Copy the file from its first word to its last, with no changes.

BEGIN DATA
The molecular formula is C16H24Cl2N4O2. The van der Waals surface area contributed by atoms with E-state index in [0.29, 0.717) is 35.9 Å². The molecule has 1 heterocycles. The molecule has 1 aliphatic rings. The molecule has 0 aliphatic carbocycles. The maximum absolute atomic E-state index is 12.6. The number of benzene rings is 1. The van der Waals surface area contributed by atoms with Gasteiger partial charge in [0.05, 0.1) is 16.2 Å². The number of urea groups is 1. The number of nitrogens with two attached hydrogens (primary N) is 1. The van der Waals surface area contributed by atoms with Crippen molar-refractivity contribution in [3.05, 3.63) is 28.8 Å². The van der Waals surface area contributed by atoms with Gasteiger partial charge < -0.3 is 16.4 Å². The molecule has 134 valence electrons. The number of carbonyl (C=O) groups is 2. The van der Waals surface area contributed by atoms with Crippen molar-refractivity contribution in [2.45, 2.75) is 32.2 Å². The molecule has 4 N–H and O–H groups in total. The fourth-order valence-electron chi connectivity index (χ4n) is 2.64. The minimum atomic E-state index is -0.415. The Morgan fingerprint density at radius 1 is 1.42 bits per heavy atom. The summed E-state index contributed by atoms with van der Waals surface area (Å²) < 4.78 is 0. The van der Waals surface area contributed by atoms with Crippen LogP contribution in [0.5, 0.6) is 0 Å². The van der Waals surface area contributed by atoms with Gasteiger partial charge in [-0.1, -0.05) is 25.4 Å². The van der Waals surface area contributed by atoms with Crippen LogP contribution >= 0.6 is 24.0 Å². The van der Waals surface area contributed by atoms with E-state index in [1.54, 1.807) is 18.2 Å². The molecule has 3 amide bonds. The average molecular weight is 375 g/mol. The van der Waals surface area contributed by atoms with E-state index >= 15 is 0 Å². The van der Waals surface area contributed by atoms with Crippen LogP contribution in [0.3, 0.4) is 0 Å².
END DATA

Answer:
The molecular formula is C16H24Cl2N4O2. The van der Waals surface area contributed by atoms with E-state index in [0.29, 0.717) is 35.9 Å². The molecule has 1 heterocycles. The molecule has 1 aliphatic rings. The molecule has 0 aliphatic carbocycles. The maximum absolute atomic E-state index is 12.6. The number of benzene rings is 1. The van der Waals surface area contributed by atoms with Gasteiger partial charge in [0.05, 0.1) is 16.2 Å². The number of urea groups is 1. The number of nitrogens with two attached hydrogens (primary N) is 1. The van der Waals surface area contributed by atoms with Crippen molar-refractivity contribution in [3.05, 3.63) is 28.8 Å². The van der Waals surface area contributed by atoms with Gasteiger partial charge < -0.3 is 16.4 Å². The molecule has 134 valence electrons. The number of carbonyl (C=O) groups is 2. The van der Waals surface area contributed by atoms with Crippen molar-refractivity contribution in [2.45, 2.75) is 32.2 Å². The molecule has 4 N–H and O–H groups in total. The fourth-order valence-electron chi connectivity index (χ4n) is 2.64. The minimum atomic E-state index is -0.415. The Morgan fingerprint density at radius 1 is 1.42 bits per heavy atom. The summed E-state index contributed by atoms with van der Waals surface area (Å²) < 4.78 is 0. The van der Waals surface area contributed by atoms with Crippen LogP contribution in [0.5, 0.6) is 0 Å². The van der Waals surface area contributed by atoms with Gasteiger partial charge in [-0.1, -0.05) is 25.4 Å². The van der Waals surface area contributed by atoms with Crippen LogP contribution >= 0.6 is 24.0 Å². The van der Waals surface area contributed by atoms with E-state index in [1.54, 1.807) is 18.2 Å². The molecule has 3 amide bonds. The average molecular weight is 375 g/mol. The van der Waals surface area contributed by atoms with E-state index >= 15 is 0 Å². The van der Waals surface area contributed by atoms with Crippen LogP contribution in [0.3, 0.4) is 0 Å².